These two customs officers represent stereotypical Czech images of Slovaks—slightly affected Slovak women and good-hearted, down to earth Slovak men. The age-old tendency of Czechs to look down on Slovaks as more backward is highlighted by the old Slovak officer who admits to Pavel that the reason he uses public toilets on the Czech side of the border is because the Slovak ones are broken and he does not want Czech customs officers to laugh at them and their underdevelopment. Many people remained critical of the split between the Czech Republic and Slovakia, and they are represented in the film by the voice of the grandmother: “My son was born in Slovakia. We were always like brothers and now you fight like cats and dogs.” Interestingly, one of the Slovak characters who appears in Some Secrets is the well-known Slovak director Martin Šulík, who directed The Garden (Záhrada, 1995) and who appears as a priest. Nellis is implicitly highlighting the ongoing cooperation between Czech and Slovak artists (Šulík’s appearance mirrors Nellis’ small role in his film City of the Sun).
Crossing borders and transgressing the importance of nationality for one’s sense of belonging is a persistent theme in Nellis’ films. The grandmother dies when the family is still in Slovakia and to the surprise of everyone wants to be buried next to her husband in the Czech Republic. Milada laughs at the irony of it all and warns her daughters that they will have to bring her back to Slovakia when she dies as she wants to be next to her husband.
But it is not only Czechs and Slovaks who are trying to cross borders. A poor Vietnamese family thinks it has arrived in Germany when they walk into a café in Slovakia, highlighting the plight of many people of different nationalities in their quest for a better future for their children in the West. A common theme across both films is scepticism about the ideals so dominant in Central Europe after 1989, ideals of democracy and nationalism.
Nellis’ characters in Eeny Meeny try to provide a cross section of Czech society in the early 1990s. Helena and Jan Zachovi, though both teachers, represent different types. Jan is the intellectual, a philosopher with a simple but interesting insight into life. By comparison, though Helena clearly takes her position seriously, she seems more concerned with her pupils’ psychological well-being than their academic abilities. Although Helena’s serious commitment to the elections seems laughable, one sympathizes with her devotion to doing the right thing, both in voting and making everybody else vote, and in her relationship with her family.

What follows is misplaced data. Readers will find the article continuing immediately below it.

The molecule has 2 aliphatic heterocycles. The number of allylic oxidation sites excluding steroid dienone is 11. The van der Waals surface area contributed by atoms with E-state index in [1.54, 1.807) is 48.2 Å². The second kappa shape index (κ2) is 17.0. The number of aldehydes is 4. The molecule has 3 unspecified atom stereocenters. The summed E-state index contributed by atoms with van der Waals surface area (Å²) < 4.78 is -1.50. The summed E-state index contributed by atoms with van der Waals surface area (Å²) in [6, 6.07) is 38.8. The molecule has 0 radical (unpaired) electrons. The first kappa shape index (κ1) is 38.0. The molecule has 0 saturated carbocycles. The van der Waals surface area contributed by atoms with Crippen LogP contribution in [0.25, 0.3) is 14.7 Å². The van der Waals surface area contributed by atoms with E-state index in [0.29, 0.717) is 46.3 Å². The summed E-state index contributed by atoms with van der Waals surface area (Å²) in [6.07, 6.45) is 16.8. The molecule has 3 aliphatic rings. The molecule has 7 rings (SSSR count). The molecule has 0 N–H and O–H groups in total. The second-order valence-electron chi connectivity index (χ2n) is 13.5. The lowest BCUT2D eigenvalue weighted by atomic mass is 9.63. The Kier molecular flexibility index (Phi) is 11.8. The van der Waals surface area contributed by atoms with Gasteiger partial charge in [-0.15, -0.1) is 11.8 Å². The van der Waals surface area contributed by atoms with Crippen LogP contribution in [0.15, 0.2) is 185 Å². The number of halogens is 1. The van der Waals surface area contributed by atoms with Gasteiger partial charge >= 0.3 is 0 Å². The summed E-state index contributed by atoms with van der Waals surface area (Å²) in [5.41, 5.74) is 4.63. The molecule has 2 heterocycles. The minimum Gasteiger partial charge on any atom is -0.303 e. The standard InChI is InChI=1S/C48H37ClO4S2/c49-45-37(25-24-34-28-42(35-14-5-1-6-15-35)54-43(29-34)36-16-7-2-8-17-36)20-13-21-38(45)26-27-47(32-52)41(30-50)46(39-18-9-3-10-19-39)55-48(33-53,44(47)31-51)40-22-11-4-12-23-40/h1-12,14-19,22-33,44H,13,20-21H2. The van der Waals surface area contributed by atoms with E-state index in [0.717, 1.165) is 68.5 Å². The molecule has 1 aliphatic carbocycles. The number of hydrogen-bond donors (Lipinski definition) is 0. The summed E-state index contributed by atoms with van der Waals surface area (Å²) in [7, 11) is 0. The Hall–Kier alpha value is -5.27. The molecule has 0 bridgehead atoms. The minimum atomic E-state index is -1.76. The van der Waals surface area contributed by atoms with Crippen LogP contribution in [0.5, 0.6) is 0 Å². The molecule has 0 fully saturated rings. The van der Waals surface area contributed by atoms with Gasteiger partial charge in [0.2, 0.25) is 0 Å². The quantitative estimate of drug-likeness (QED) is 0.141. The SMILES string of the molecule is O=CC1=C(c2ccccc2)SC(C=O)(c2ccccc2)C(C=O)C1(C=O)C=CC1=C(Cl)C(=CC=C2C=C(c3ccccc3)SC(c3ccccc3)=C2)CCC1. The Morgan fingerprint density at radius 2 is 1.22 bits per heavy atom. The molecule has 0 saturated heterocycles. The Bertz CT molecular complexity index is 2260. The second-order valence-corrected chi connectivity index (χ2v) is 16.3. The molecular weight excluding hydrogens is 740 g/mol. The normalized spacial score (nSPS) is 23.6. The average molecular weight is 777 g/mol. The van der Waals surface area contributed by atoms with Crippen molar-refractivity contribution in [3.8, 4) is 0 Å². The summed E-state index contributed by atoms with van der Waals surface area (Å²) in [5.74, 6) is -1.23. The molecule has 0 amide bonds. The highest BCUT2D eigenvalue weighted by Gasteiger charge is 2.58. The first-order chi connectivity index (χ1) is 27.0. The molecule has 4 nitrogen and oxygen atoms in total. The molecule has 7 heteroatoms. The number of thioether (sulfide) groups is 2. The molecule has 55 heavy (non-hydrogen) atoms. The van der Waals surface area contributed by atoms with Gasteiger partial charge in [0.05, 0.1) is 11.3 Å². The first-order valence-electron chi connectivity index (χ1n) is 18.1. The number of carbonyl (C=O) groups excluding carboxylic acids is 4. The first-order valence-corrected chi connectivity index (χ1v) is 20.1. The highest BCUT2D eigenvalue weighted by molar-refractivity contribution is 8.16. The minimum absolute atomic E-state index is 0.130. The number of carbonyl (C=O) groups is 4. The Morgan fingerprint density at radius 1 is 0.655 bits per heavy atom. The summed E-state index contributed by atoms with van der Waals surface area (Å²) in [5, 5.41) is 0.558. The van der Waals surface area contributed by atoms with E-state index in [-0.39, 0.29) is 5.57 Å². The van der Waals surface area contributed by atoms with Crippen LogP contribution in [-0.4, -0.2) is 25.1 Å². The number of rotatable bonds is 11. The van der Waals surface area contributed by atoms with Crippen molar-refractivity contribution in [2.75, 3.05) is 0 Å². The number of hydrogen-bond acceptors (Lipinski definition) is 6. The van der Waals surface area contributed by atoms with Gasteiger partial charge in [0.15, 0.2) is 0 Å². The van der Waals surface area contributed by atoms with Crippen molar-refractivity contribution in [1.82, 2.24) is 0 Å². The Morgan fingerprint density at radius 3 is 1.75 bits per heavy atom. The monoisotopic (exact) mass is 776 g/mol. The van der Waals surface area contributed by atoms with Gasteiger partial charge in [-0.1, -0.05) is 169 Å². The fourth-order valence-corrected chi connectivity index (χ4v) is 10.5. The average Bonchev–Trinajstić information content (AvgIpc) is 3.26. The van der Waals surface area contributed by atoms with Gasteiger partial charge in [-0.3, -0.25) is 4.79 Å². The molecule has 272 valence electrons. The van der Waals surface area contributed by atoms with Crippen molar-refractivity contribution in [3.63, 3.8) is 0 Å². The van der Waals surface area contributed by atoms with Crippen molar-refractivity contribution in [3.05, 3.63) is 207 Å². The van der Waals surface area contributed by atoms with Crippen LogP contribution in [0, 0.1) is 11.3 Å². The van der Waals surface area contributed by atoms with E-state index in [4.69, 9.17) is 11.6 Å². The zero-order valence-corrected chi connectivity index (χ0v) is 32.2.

At the other end of the spectrum is the representative of the new breed—the entrepreneur—that popped up at the beginning of 1990s. Kittnar has all the signifiers of this new breed: his own shop, a mobile phone, and a big foreign car. But none of this has brought him happiness and it has led indirectly to his wife’s leaving him. The quiet scene of Kittnar sitting in his car, watching the windshield wipers, hints at his disappointment with capitalism, the new order in which the pursuit of more western goods has caused more heartache than pleasure. Further consequences of the new social order are unobtrusively introduced by another member of the committee, the youngish librarian, whose library is about to close due to lack of funding.
All six main characters in Some Secrets are developed fully, but the focus is more on their relationships than their role within wider society. Not only is the film about mother/child relationships (through the two characters of the daughters), but it seems to be celebrating motherhood as something great and fulfilling. As Pavel says to the heavily pregnant Ilona, who feels too fat, and unloved by her own husband: “On the contrary. This is very sexy, it’s wonderful.” During the night of reconciliation with her husband, the unhappy and aimless Zuzana suggests trying for a child.